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Positive parenting: 5 ways to have a smoother morning with your kids

Even if you’re a morning person, getting out of the house with little ones might make you wish you could just go back to bed—or at least figure out how to wake up on the right side of it. As hard as a natural smile may be when the kids aren’t cooperating and the coffee is cold before you get the chance to drink it, instituting some positive parenting practices first thing in the morning is an investment that will pay off throughout the day.


“These tips aren't just good for the morning, but fill your child's cup so they're feeling confident and loved to deal with whatever the day brings,” says Kate Orson, a Hand-in-Hand instructor and author of Tears Heal: How to Listen to Our Children.

Here’s how to help the whole family rise and shine:

1. Start prepping the night before

“Plan as much as you can the night before,” suggests author and parenting expert Julia Cook. “The more you do the night before, the more predictable the morning can be and the less rushed you feel.”

Cook suggests incorporating one thing into the nighttime routine that is all about creating a special, positive experience for the morning—like preparing a special breakfast or putting the next day’s outfit into the dryer so that it will feel like a warm hug when it’s time to get dressed.

2. Wake up first

If your wake-up call currently comes in the form of a baby or toddler, licensed mental health counselor Dr. Jaime Kulaga suggests setting an alarm for a bit earlier—hard as it may initially seem.

Kulaga says this time not only allows you to center your mind or use the bathroom in peace, but will also help you return the favor of a pleasant wake-up with your little ones: When you go into their room, do something that wakes them up gently, such as giving them a little back rub or singing a soft song.

3. Take a few moments to connect

For some kids, every side of the bed is the wrong side to wake up on. If your little one is not a morning person, they might need an extra dose of positivity upon waking. One technique Orson likes is what she calls “giggle parenting.”

To do this in the morning, set a timer for 10 or so minutes and spend that time dancing to some fun music, connecting and—hopefully—laughing.

“Children are often reluctant to get ready in the mornings because they know there's an impending separation from you,” Orson says. “Play and connection help fill a child's cup, so they are ready to face the day.”

If the struggles continue even after your kiddo has climbed out of bed, get giggly again. “If a child won't brush teeth, put on clothes or eat breakfast, use giggles to connect and gain their cooperation. Put clothes on the wrong body parts, brush their ears and hair instead of teeth,” says Orson, who explains this often helps children forget why they were refusing in the first place.

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4. Lavish praise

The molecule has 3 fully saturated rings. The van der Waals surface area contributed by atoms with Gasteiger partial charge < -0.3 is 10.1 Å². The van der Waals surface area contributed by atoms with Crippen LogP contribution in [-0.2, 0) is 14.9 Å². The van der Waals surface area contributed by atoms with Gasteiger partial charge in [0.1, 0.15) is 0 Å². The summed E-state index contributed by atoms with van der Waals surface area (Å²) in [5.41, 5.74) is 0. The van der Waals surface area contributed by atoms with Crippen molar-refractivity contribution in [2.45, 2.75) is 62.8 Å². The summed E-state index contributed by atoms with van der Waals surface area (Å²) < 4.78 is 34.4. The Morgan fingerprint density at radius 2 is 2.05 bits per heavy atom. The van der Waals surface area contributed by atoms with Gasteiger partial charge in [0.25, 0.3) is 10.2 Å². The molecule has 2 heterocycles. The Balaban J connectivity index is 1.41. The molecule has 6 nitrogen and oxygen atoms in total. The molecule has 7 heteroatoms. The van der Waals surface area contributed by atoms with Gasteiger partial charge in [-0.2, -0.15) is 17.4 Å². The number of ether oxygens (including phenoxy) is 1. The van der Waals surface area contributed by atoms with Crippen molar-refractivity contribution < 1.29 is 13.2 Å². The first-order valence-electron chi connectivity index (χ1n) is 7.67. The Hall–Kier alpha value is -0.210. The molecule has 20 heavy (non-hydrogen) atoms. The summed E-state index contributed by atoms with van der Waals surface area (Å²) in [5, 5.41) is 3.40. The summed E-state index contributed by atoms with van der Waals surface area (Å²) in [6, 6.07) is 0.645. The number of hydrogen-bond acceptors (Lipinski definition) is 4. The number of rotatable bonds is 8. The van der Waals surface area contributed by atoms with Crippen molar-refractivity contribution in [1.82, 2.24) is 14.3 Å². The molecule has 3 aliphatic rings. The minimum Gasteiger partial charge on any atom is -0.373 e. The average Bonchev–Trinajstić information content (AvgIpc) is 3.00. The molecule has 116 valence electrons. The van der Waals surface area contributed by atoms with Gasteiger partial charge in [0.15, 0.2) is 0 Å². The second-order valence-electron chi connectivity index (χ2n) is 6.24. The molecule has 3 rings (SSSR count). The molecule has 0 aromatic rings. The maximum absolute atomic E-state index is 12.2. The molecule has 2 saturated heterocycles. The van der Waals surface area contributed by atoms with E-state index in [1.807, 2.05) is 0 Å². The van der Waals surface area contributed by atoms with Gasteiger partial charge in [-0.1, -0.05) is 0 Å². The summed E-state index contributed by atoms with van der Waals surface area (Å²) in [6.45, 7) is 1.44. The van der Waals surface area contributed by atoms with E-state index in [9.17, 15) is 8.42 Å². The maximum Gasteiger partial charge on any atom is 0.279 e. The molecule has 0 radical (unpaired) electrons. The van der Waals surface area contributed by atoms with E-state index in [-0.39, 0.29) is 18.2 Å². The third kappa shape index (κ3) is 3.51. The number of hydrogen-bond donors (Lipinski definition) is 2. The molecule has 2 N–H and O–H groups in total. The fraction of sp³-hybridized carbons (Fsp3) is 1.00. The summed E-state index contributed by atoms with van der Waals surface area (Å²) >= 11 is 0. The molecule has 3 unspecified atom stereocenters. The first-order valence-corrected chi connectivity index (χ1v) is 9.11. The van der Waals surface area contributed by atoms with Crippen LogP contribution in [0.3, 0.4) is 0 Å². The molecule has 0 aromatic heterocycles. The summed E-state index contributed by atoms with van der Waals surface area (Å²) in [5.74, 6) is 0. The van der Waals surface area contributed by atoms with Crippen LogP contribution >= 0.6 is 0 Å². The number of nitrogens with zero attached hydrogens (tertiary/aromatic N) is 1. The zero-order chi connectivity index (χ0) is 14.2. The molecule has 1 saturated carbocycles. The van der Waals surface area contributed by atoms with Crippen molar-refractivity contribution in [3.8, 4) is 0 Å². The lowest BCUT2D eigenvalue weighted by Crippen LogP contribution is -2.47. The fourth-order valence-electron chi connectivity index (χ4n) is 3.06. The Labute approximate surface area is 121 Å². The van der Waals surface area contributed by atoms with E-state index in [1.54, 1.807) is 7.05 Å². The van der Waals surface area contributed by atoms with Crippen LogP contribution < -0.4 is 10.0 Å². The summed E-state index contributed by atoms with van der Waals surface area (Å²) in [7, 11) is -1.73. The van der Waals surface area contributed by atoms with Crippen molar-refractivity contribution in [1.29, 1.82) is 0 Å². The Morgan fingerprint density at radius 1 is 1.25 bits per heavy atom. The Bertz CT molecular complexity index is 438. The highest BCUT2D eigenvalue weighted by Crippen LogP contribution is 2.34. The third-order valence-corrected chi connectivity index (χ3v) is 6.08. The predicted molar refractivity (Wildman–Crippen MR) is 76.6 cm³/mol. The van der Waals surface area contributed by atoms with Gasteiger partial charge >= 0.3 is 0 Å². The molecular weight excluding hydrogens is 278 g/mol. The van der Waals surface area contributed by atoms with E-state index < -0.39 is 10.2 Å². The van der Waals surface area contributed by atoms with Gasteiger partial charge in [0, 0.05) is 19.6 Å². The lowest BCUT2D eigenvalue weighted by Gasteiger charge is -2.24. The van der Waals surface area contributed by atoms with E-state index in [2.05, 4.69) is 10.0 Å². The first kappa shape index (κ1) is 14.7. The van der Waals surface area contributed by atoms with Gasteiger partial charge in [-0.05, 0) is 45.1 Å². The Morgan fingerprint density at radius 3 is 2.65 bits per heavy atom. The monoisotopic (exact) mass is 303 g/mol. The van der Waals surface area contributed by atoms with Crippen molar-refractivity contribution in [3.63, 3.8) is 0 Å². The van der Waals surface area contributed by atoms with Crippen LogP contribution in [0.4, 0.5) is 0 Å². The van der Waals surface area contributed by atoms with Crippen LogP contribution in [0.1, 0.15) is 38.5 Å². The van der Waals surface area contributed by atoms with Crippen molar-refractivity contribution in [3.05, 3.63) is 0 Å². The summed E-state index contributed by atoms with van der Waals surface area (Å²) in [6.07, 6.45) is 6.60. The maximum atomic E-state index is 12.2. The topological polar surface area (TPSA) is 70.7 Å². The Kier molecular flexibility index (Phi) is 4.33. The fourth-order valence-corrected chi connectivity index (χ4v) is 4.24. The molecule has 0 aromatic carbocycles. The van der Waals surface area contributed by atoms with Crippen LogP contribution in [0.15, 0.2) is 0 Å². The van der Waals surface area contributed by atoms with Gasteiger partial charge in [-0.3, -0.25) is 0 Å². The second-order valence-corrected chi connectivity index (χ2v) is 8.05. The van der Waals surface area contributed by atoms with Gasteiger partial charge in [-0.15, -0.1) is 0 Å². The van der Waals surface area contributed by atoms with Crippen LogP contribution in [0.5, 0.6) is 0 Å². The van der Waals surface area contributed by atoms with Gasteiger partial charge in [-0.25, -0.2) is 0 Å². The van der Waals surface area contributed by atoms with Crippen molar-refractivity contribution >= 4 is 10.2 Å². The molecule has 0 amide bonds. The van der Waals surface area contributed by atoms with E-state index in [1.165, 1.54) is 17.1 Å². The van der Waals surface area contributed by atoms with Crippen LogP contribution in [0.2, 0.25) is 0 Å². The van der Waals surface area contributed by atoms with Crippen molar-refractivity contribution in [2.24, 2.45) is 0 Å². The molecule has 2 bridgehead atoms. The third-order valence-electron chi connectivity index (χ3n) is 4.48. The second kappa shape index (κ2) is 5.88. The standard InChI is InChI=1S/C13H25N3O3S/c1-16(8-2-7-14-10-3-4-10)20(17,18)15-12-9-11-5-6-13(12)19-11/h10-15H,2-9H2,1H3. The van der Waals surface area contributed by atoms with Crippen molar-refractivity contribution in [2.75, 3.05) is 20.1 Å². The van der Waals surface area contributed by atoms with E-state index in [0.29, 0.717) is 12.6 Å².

“Each morning, make sure that you say one positive thing to your child,” suggests Kulaga. “Tell them what they did well during the morning routine, what you were proud of the day before or even something that brings awareness like, ‘You look like you are carrying some extra confidence today for that quiz.’”

And, while you’re at it, remember to praise yourself too: Positive parenting author Kathy Walsh suggests taking time to feel grateful for the person who makes mornings happen in your house—you!

“Make a list of things you like about yourself. Look in the mirror for a full minute and say them out loud,” Walsh says, adding that it may not feel natural, but does help parents channel authentic positivity. And that’s contagious among the other members of the family.

5. Add some music

Parent trainer Katherine Firestone of the Fireborn Institute suggests turning up some uplifting music before you get out the door. Building the playlist may also be a fun activity to do together; just aim to have songs that get increasingly energizing as the morning goes on.

“Towards the end, the music gets faster and your child realizes that it’s time to be gathering materials to leave the house,” she says of the ideal playlist. “The final song is very energetic and means ‘drop everything you are doing and run to the car now.’”

In fact, you should use the same playlist: "Your child will start to develop some time management habits realizing that, based on the song playing, she is behind or ahead of schedule. She can then adjust her pace accordingly. This gives your child autonomy, which is great for having happier, smoother mornings and families.”

“As the playlist is used habitually, your child will start to develop some time management habits, realizing that, based on the song playing, if she is behind or ahead of schedule. She can then adjust her pace accordingly. This gives your child autonomy, which is great for having happier, smoother mornings and families.”

With the right planning (and playlist) every morning can be a positive morning—even Mondays!

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